A few caveats apply. First, this is just a sampling of the gear that I've used. There are many other options out there, and some I'm sure are equivalent, lighter or better.
Second, my gear is slightly biased towards North American suppliers. In part, this is because I'm from the States (though I've resided in Scotland for awhile now), and travel there regularly.
Third, tent preference is personal. Like many choices in backpacking, there are trade-offs. I'm happy to sacrifice some internal space in exchange for a lighter tent. Others might be happy to pay a slight weight penalty to have more room. It's all good. The goal is to have fun.
Eureka Solitaire (Gossamer)
Eureka Gossamer on the Appalachian Trail
This tent served me well for many years. It's a single person tent, and requires pegging out to stay upright. It features a mesh interior, and over this an attached fly. Inside, I've found, there's plenty of room for my sleeping bag and pad, and I fit my pack either in the front of the tent or inside the front fly.
There are three big advantages to this tent. First, it's light: 1200g or 2 lbs 11 ounces. Second, it's relatively inexpensive (< £100/$100). Third, I found it to be excellent at withstanding the rain, at least for the first several years.
It is small. You can't stand up in it, and there isn't a lot of head room. My sister had this tent and didn't like it because she felt it was slightly claustrophobic. So it could be best thought of as a spacious, breathable bivy.
On a section hike on the Appalachian Trail, the trail held up wonderfully in a heavy rainstorm. After several years' use, it was slightly less waterproof on a rainy section hike of the West Highland Way. However, I've found generally that tents tend to lose a bit of their water resistance after several years.
In short, this tent or its equivalent is lightweight, good value and functional.
Sierra Designs Lightning X2
In the Rothiemurchus Forest
I love this tent. It's a small two-person tent, with a mesh inner and a separate fly. It has this slightly odd pole system where there three main poles are all attached to one another, so it's essentially one pole. It has a front and back door, which is great when there are two of you. I've used this on the T.G.O. challenge (see the top photo on this post), and still use it when camping with my son, who is not quite a teen yet.
Advantages: The tent is bullet proof. If I know there will be heavy rain, this is the tent I will choose. I've been through all night rains and stayed dry. It's a spacious tent for one person, but slightly tight for two. If it's warm and clear, you can shed the fly and just sleep under the stars with the mesh inner - I've done this in the Grand Canyon. The inner is very effective at preventing midges from getting in. Cost-wise, it runs about $230.
There are a few disadvantages. First, there's the weight: 2060g or 4 lbs 8 ounces. Yes, I know. Second, in heavy rain, the water sometimes pools somewhat on the roof. It still doesn't get in, and it is easily shed by pressing up on the roof once.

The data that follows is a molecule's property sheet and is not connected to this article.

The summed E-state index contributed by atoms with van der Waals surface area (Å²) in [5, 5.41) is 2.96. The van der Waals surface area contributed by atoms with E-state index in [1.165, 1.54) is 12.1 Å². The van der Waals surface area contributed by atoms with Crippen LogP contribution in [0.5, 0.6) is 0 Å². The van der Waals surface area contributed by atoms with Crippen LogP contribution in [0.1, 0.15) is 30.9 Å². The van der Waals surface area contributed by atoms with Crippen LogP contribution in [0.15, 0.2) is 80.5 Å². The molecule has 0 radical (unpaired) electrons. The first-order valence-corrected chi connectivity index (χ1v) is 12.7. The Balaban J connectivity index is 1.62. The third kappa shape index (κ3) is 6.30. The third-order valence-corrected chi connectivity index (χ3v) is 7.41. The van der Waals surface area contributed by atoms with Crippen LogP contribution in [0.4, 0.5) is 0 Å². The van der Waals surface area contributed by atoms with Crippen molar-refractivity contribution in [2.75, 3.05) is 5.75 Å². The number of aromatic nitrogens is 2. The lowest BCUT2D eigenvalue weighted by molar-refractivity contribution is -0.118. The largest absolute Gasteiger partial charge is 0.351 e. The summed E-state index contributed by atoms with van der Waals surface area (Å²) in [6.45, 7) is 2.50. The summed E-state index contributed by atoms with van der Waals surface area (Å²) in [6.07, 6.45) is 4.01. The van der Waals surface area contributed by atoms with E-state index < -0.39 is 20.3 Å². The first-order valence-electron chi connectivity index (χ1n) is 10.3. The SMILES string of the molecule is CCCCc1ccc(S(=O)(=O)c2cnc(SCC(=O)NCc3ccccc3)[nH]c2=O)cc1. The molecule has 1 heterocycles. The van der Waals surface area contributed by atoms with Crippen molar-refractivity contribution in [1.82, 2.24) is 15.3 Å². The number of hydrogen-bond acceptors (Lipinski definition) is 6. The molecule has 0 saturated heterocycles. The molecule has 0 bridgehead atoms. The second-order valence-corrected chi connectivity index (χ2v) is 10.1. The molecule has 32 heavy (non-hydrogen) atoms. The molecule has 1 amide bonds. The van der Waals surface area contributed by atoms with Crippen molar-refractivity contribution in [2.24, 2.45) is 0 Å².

So, I like this tent a lot, and have used it under lots of different circumstances. My only reservation for a long walk is the weight, if I'm going solo. To address this, I tried the next tent...
On the T.G.O. Challenge
I had this tent shipped to me from the States. Essentially, it's a single-walled tent with a bathtub floor and mesh screening. I've used it on two Challenges thusfar.
Advantages: This tent is lightweight(!): 900g or 1 pound 13 ounces. It uses your hiking poles in the front and the back, and this contributes to the weight savings. I was caught in a heavy rainstorm in Glen Nevis on the last T.G.O. challenge, and it withstood the rain admirably. It also packs up quite small. Cost-wise, it was $225, which is good value for such a light weight solution.
There are a few trade-offs on this tent. First, I've found that occasionally the back tent pegs come out of whatever ground I've put them in, and the bottom of the tent collapses. This isn't a problem if you can get good purchase with your pegs. Second, I've had condensation inside the tent on several occasions (in moist conditions). If there's a slight breeze, you can keep the front and rear meshes open, and this solves the problem. I'm not sure any single-walled tent can entirely get around this issue.
So, I like this tent, but I think some attention has to be paid on how you pitch it.
Big Agnes Fly Creek UL1
On the Appalachian Trail
This is my newest acquisition, so I can't speak to its T.G.O. performance yet. It a double walled tent, in the sense that there's a mesh inner tent and a separate fly sheet. It also has poles.
My hope is that this tent will strike a balance between Tents #2 and #3 above: light weight (935g or 2 lbs 1 ounce), but with a double skin. The cost was closer to $300/£300, so it's a bit more expensive than the other options I've discussed (and I haven't exactly told my wife about it yet). There's plenty of head room, but the tent is slightly narrow.
The Fly Creek is the tent in the foreground
O.K., these, as I've said, are my opinions. I'd love to hear yours.